How Domestic Violence Impacts Women’s Mental Health

According to some studies, one in every three people globally may suffer domestic abuse in some capacity. Domestic violence is a global health concern. Domestic violence is pervasive across all ages, races, and socioeconomic groups. It is understood as a behavior centered on the enslavement of another person, inflicting substantial suffering and trauma via physical, sexual, and emotional abuse.

Domestic violence may have wide-ranging impacts on how we conduct our everyday lives, how we view ourselves, how we take care of ourselves, and how we relate to others. It can sometimes lead to a variety of mental health problems, while other times it might aggravate pre-existing illnesses and make a poor situation much worse.

Adults who have suffered domestic abuse are far more likely than the overall population to have any type of mental health issue.

It has been shown that the trend is similar for men. Men who struggle with mental illnesses are also more likely to have experienced domestic abuse. However, research shows that repeating serious domestic abuse against males is significantly less likely.

Types of Domestic Abuse

Physical abuse is perhaps the most overt form of abuse. Force is used during physical abuse to humiliate, manipulate, or persuade the victim to behave in a certain way. To gain control over a spouse, it is necessary to purposely harm them. A person’s body is likely to contain a variety of wounds in various stages of healing if they are frequently subjected to blows to the body, slaps to the face, or other brutal physical contacts. Physical violence and the fear of it provide unique difficulties for women in particular. Chronic health issues including headaches and back pain have been related to experiencing frequent violence and the stress of dreading injury.

A series of cruel and humiliating words or actions can control someone’s emotions, which is referred to as emotional abuse. Intimidation and threats, it is controlling and serves as a form of punishment for the target. Different types of emotional abuse can leave a victim feeling hurt, unimportant, and anxious.

The various forms of sexual assault include some of the most heinous domestic violence. When someone is coerced into engaging in sexual activity against their will, this is known as sexual abuse.

When one person in a relationship has little or no access to money, it can be easy to ignore a hazardous type of abuse. One partner in this scenario controls the majority of the financial resources in the relationship and how they are allocated to meet needs. When one partner is excluded from opportunities that could lead to financial independence, this abuse may also manifest.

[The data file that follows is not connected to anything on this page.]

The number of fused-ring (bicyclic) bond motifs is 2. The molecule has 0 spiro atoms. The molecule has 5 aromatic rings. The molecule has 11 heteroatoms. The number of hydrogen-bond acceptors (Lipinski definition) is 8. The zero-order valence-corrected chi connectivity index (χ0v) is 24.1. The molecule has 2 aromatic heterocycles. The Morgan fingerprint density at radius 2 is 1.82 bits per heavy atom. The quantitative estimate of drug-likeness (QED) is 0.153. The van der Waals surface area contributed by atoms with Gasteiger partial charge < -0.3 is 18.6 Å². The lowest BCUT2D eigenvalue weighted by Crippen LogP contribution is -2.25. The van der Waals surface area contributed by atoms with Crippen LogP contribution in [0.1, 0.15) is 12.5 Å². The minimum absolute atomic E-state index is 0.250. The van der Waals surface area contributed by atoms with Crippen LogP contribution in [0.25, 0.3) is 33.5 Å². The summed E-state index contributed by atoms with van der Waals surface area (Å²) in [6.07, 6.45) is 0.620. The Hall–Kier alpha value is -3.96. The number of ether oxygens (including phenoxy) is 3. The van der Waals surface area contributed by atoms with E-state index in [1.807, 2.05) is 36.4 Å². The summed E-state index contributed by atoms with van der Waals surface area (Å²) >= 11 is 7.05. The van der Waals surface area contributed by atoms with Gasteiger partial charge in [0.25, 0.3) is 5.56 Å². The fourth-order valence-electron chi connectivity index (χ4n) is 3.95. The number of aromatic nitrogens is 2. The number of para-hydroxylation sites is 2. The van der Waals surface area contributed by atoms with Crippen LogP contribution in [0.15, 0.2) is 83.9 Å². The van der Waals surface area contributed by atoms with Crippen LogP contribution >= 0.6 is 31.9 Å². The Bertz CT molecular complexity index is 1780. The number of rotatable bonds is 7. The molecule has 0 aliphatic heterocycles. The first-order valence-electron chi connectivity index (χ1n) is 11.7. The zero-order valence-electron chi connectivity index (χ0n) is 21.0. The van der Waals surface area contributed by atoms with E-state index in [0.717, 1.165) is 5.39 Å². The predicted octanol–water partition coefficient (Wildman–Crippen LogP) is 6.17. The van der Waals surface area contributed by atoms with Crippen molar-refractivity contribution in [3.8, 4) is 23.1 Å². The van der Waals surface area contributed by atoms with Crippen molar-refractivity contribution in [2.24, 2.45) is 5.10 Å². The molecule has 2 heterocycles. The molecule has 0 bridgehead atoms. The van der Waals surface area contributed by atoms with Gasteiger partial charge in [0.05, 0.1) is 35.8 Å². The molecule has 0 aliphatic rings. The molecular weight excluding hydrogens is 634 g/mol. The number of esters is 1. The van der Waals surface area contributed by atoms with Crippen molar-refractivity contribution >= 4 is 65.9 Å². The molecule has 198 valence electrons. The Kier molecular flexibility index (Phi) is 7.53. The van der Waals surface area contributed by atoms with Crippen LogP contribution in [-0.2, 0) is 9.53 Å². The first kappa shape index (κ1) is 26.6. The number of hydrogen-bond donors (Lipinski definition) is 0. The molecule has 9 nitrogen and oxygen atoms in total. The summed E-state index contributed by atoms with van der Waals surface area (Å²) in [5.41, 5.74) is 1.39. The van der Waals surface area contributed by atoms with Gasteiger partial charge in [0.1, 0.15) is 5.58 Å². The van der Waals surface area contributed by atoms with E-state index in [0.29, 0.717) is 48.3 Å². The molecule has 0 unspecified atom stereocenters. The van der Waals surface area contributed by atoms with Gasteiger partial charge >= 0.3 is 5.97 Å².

Effects of Domestic Violence

The victims’ or other family members’ mental health may suffer significantly as a result of domestic or familial violence. Being constantly terrified, unable to relax, powerless to change the situation, or ashamed to inform others might result from feeling unsafe in your own home or with the people who are supposed to love and care for you. It could cause long-term physical and psychological damage, as well as have an impact on other relationships, sleep, appetite, and concentration.

Children have frequently forgotten victims of family violence, and we are just now starting to understand the long-term effects on their mental health. Domestic violence increases a child’s likelihood of developing anxiety, depression, learning disabilities, relational issues, and drug and alcohol abuse. Additionally, they might be more likely to experience or perpetrate domestic and familial violence as adults.

Additionally, it was discovered that women with various mental health illnesses were more likely to have experienced domestic abuse than those without any mental health diagnosis. Such conclusions were:

  • Post-traumatic stress disorder PTSD
  • An obsessional condition (OCD)
  • schizophrenia
  • bipolar illness
  • eating problems
  • Additional issues with mental health

It’s crucial to realize that someone’s mental health might suffer even if they don’t have PTSD, sadness, or anxiety. There are several variables that might influence whether or not someone has PTSD as a result of domestic abuse; not everyone is affected in the same manner. A victim-mental survivor’s health may be affected by things like challenges with caring, being productive at work and school, developing and maintaining good relationships, adjusting to change, and overcoming adversity.

The mental health of a victim-survivor can likewise be turned into a weapon and exploited in additional acts of violence and suffering. As part of a larger pattern of abuse and control, the victim-survivor may be subjected to the typical strategy of mental health coercion. Other types of emotional abuse, like gaslighting, are prevalent methods used to attack mental health.

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